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Movie Review (NYFF): ‘Time’ is First-Hand Testimony about the Injustice of the American Penal System

Movie Review (NYFF): ‘Time’ is First-Hand Testimony about the Injustice of the American Penal System

Director: Garrett Bradley

Synopsis: Fox Rich, entrepreneur, abolitionist, and mother of six boys, has spent the last two decades campaigning for the release of her husband, Rob G. Rich, who is serving a 60-year sentence for a robbery they both committed in the 90s.

Time is an eye-opening documentary that presents the story of more than two million people in the United States through the personal testimony of a Black family. Using homemade videos that take us back into the past, the story is a personal one about love, determination, and emotional atonement, while fighting against the system that is too severe and inhumane with those that can’t afford to play with its perverted rules.

This is the story of Rob and Fox Rich, a couple that 20 years ago decided to rob a bank and got caught. While Fox was released from jail soon after, Rob was sentenced to 60 years in prison without the possibility of probation, parole, or suspension of sentence.

While Rob is the one behind bars, we focus on Fox Rick, the one that has been fighting without a break for his freedom. We meet a woman that is determined to free her husband, and after 20 years in the fight, things do not seem to be too enthusiastic. However, she prevails.

The movie, through a non-linear narrative, tells the life of the family before the fortuitous decision that led them to rob a bank. Then, it meets with Fox Rick in the present as she works as a saleswoman while being a public speaker and an activist for her husband’s cause.

This project works more as a personal story of strength and determination than as an exhibition of the injustices of the system. We learn about the vices and failures of the penal system through the fight of this family. We appreciate their love through their sacrifices and incessant efforts to create some leverage in Rob’s struggle. And we distinguish the struggle they continue to endure given that statistics are not in their favor.

The movie invests a lot of time in Fox’s empowerment. We witness the evolution of a woman that was overwhelmed by the responsibility of raising six boys on her own to a mother that is a public speaker, an activist, a worker, and a faithful wife to the husband that may never be free again.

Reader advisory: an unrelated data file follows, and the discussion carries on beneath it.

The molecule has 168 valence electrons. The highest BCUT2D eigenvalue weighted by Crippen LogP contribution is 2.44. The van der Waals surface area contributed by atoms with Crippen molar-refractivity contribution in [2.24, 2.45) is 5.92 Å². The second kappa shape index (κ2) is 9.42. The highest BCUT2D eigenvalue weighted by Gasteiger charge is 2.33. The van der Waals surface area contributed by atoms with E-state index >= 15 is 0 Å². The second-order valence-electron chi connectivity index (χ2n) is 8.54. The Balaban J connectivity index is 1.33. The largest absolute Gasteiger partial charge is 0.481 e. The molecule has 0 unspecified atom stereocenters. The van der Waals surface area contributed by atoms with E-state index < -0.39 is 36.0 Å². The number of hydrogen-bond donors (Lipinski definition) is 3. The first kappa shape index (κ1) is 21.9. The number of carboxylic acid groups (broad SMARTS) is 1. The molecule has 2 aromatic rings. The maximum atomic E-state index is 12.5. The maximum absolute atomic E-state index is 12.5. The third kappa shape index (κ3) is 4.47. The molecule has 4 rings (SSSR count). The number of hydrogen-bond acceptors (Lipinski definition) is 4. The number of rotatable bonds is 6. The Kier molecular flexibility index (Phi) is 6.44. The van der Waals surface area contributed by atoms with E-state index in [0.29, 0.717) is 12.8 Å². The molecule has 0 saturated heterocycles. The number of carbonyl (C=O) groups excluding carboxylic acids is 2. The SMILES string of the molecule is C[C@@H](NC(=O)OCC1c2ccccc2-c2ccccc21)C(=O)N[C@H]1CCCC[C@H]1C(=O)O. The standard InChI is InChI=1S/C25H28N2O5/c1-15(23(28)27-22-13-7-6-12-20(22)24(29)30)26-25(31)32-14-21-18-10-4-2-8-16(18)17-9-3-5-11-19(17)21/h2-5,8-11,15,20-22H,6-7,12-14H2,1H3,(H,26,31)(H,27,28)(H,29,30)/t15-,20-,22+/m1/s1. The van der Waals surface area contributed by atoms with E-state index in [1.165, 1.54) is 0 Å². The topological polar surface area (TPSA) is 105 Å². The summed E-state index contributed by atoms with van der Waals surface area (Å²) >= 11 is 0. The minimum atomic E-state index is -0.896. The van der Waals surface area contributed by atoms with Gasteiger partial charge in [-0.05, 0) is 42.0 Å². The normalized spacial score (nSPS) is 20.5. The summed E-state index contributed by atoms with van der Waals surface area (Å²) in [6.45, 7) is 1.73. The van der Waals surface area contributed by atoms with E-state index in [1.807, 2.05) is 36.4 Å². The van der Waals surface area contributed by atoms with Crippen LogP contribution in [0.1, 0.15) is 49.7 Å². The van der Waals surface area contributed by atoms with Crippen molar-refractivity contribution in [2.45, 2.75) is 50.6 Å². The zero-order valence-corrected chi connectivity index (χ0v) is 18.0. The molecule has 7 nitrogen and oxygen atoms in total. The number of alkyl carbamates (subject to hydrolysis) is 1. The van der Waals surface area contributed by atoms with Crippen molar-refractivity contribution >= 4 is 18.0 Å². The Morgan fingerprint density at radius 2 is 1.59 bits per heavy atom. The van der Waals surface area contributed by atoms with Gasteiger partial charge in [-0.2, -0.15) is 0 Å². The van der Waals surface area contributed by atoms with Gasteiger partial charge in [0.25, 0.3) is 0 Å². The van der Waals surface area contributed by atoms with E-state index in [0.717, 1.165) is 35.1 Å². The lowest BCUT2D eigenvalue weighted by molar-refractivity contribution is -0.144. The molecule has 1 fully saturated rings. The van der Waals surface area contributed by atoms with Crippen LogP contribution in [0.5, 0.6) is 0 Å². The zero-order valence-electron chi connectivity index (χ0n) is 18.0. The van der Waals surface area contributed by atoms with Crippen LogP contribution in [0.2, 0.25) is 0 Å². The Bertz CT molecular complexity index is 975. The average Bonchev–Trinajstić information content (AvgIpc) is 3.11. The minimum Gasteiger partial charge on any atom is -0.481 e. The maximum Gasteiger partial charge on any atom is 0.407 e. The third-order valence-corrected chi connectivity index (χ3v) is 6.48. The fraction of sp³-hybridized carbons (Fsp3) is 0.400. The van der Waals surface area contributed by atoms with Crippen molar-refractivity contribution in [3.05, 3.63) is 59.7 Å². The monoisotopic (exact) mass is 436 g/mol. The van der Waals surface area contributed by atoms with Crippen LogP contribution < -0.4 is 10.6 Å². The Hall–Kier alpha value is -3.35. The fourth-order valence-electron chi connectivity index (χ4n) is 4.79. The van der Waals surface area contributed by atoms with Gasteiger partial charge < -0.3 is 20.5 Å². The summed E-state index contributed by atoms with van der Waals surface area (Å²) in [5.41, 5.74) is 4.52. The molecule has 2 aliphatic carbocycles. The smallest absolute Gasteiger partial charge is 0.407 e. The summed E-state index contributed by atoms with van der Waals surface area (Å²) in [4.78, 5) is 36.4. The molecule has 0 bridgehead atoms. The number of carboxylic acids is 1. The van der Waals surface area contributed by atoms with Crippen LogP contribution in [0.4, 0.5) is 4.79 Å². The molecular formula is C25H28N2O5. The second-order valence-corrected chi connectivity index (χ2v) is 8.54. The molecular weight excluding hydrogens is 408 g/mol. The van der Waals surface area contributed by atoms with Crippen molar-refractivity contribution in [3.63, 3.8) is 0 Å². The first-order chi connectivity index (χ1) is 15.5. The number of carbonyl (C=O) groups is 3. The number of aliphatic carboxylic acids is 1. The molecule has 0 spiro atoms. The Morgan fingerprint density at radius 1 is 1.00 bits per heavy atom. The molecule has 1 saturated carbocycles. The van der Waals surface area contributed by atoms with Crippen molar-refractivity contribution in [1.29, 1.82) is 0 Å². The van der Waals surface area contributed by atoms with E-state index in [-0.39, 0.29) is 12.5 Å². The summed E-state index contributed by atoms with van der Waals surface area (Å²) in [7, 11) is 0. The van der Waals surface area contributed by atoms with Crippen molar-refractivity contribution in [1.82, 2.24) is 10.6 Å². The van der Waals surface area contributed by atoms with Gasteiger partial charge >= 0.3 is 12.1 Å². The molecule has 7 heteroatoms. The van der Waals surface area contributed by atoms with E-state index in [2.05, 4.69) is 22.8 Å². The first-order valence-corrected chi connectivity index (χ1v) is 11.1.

It also spends limited time on the sons of the couple who are inspired by their father’s circumstances and are determined to improve their lives and help those in need – going against the odds that were unjustly set upon them just by being children of incarcerated people. We see them becoming doctors and leaders in high school, aware of what happened, and using this as a tool of development and not of discouragement.

Fox’s activism may be her most interesting profile, especially when she explains her point of view on her crime and the way the system continues to fail her family and millions of unprivileged people in America. She sees the American penitentiary system as a remnant of the slavery system. Consequently, she considers herself an abolitionist. Her speeches in the matter are eye-opening and extremely moving, making this documentary a must-see for those interested in learning about systemic racism and the incarceration issue in the US.

Through a black and white cinematography accompanied by beautiful piano pieces, we see the personal struggle of Fox Rich and her family. The movie jumps in time, sometimes presenting Fox Rich and her children while they go through important moments of their lives without their father – birthdays, graduations, debates –that are kept in tape for Rob to see once he is freed, and sometimes in her quest for answers and possible solutions, even though she constantly deals with rejections and an indifferent bureaucracy.

Time is a deeply moving and personal story of a family that stays together through the worst period of their lives. No matter how many injustices and frustrations they deal with, they stick together, led by an abolitionist that has learned so much about the system because of her personal experience with it. This film is a sentimental and moving proof against the rotten penal system of the United States, but above all, it showcases the human strength and determination of those that live with a just cause.

Overall Grade: B+

 

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